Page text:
• What is our _Definition of Success _for this NFR? Exploring this question is critical in order to determine how much time and effort we need to dedicate to this NFR.

Let us take usability as an example: here is an excerpt of the Definition of Success for the Usability NFR from a team I coached recently:

  1. the system should be accessible remotely via a virtual desktop
  2. users should be able to customize the user interface
  3. users should be able to use keyboard shortcuts to access frequently used features
  4. response time for the system should be <n seconds
  5. user should be able to have multiple instances of the system open at the same time
  6. the system should have a usability score on the System Usability Scale (SUS) of 68 or higher.

#devops #agile adoption #agile teams #agile and devops #agile adaptation #agile practices #agile application delivery #agile culture #agile applications #agile product development

Maud  Rosenbaum

Maud Rosenbaum


How To Develop Situational Awareness As a New Agile Coach or Scrum Master

Picture this: You’re a Scrum Master or Agile Coach who was brought in to assist a team embarking on a large and complex project. You’re new to the organization, perhaps even to the line of business they’re in. You feel like you need to get up to speed quickly so that you can start contributing effectively, and your years of experience have taught you that every organization and every team is unique. You understand that for you to truly create value, you need to capture the unique context of the team and organization you’re now supporting – that is, you need to develop _situational awareness. _You need to understand what it means to be where you are, the people with whom you are working, and the history, people dynamics, complexity, and many other nuances of the team and organization.

And to be clear, here I’m not talking about project Inception/Inception Sprint/Sprint 0/Project Kick-off, etc. All of that comes later. Rather, the focus of this article is YOU – ensuring that YOU have a systematic way of acquiring, analyzing, and compartmentalizing the information you need in order to understand your surroundings well enough so that you can start contributing effectively to your new team and organization.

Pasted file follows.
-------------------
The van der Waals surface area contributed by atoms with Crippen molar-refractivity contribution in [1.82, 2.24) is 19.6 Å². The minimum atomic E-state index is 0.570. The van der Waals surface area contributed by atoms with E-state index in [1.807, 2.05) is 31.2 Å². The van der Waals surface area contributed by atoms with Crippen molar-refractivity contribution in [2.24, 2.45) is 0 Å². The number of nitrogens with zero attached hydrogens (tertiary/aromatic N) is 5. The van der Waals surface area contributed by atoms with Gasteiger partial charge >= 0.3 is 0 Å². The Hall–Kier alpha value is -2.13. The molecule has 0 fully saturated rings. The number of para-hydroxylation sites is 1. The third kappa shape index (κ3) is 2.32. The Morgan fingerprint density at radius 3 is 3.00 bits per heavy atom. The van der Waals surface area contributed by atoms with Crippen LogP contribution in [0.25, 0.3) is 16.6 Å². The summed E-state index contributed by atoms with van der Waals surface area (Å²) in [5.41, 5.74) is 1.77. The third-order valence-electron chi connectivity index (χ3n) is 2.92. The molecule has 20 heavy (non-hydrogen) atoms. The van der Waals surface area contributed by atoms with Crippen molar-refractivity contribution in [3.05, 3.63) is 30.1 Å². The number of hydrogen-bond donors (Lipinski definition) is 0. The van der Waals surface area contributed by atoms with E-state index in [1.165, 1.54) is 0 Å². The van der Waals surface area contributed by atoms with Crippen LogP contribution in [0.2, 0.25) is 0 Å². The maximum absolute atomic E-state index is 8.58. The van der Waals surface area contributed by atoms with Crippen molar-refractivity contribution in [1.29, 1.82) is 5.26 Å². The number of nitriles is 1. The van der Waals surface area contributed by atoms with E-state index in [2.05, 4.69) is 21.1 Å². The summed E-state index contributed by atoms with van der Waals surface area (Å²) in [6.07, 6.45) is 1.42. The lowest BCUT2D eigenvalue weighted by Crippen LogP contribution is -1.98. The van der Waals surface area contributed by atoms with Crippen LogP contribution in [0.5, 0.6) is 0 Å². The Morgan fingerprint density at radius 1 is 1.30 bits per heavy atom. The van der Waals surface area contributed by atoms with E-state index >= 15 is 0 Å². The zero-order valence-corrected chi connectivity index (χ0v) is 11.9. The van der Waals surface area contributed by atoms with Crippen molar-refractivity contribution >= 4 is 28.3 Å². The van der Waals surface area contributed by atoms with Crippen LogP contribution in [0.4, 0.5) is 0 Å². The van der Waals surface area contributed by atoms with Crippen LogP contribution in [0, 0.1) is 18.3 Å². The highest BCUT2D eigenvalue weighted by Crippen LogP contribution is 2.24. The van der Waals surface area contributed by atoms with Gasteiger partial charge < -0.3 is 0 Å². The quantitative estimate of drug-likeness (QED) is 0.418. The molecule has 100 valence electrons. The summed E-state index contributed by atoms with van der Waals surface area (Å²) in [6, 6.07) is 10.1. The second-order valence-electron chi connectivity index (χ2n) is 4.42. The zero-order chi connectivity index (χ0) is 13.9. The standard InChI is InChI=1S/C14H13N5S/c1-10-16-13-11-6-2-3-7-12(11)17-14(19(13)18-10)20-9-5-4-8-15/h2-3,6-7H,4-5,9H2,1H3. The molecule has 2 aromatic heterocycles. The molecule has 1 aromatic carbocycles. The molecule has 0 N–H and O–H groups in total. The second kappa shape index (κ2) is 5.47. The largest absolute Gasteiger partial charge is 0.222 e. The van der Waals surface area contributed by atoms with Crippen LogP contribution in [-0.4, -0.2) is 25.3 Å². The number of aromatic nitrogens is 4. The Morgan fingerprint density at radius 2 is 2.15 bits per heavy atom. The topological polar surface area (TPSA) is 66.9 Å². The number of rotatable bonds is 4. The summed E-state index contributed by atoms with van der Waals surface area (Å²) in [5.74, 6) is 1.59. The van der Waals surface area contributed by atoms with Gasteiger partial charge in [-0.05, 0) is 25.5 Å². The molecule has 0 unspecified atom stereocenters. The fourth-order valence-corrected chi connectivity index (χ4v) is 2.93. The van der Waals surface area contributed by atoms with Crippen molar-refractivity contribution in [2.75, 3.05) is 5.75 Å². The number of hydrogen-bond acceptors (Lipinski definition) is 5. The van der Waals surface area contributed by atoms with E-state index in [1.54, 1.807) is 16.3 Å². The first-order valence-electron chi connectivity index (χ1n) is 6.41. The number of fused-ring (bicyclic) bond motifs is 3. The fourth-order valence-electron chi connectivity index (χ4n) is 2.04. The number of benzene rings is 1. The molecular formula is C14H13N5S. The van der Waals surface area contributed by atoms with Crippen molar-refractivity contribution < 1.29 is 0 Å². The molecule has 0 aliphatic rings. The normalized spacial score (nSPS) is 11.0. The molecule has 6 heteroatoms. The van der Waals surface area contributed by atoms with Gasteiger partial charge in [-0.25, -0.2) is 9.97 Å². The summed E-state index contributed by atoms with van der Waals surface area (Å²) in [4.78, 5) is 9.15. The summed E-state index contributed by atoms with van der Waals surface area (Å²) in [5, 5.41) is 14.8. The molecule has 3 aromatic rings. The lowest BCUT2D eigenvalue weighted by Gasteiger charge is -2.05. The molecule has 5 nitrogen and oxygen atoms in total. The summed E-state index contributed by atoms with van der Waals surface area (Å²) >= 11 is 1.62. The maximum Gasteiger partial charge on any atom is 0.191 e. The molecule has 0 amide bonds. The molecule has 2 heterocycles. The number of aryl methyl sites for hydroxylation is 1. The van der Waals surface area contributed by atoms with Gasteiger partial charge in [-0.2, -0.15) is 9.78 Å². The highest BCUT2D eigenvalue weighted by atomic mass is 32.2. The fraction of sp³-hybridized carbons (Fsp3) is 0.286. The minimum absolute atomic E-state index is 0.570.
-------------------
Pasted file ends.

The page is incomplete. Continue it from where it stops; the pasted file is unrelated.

This effort to develop a broad understanding of your new environment could also help you (and your team) design a fit-for-purpose project initiation (inception/kick-off) process that leverages what has already been done in the past to develop a shared understanding of what needs to be done in the future and identify areas where the team needs to pay special attention. Have there been customer interviews conducted in the past as part of an effort to envision what an enhanced version of the existing product would look like? Were there any agile success stories from other projects in the organization that could be used as part of your ‘hearts and minds’ campaign to help foster an agile culture and mindset? Have there been any efforts to map the end-to-end flow of work as things stand now? Etc. Content that has already been developed - perhaps for different purposes, be it maps, artifacts, retrospective summaries, etc. could streamline many activities during project kickoff and throughout the project.

#devops #agile adoption #agile and devops #agile adaptation #agile application delivery #agile team #scrum adoption #agile product development

Use the 7 Product Dimensions Model to Guide Product Discovery and MMP Design

In their book Discover to Deliver: Agile Product Planning and Analysis, authors Ellen Gottesdiener and Mary Gorman introduced a simple and powerful model to guide product discovery effort – The 7 Product Dimensions model. This model identifies 7 areas (product dimensions) that we will need to explore – through collaborative questioning and reflection – in order to learn more about the product. The dimensions are User (who the users are), Interface (how they interact with the product), Actions (what they can do), Data (what data the product needs/stores in order to work), Control (rules & constraints), Environment (platforms that would host the product/on which value will be delivered), and Quality Attribute (customer’s expectations around quality, usability, etc.). The premise is simple: if we ask good, powerful questions about each of these dimensions, we’ll learn a great deal about this product we want to build, which will help us build a better product. You can find more information about the 7 Product Dimensions framework and canvas Here[1]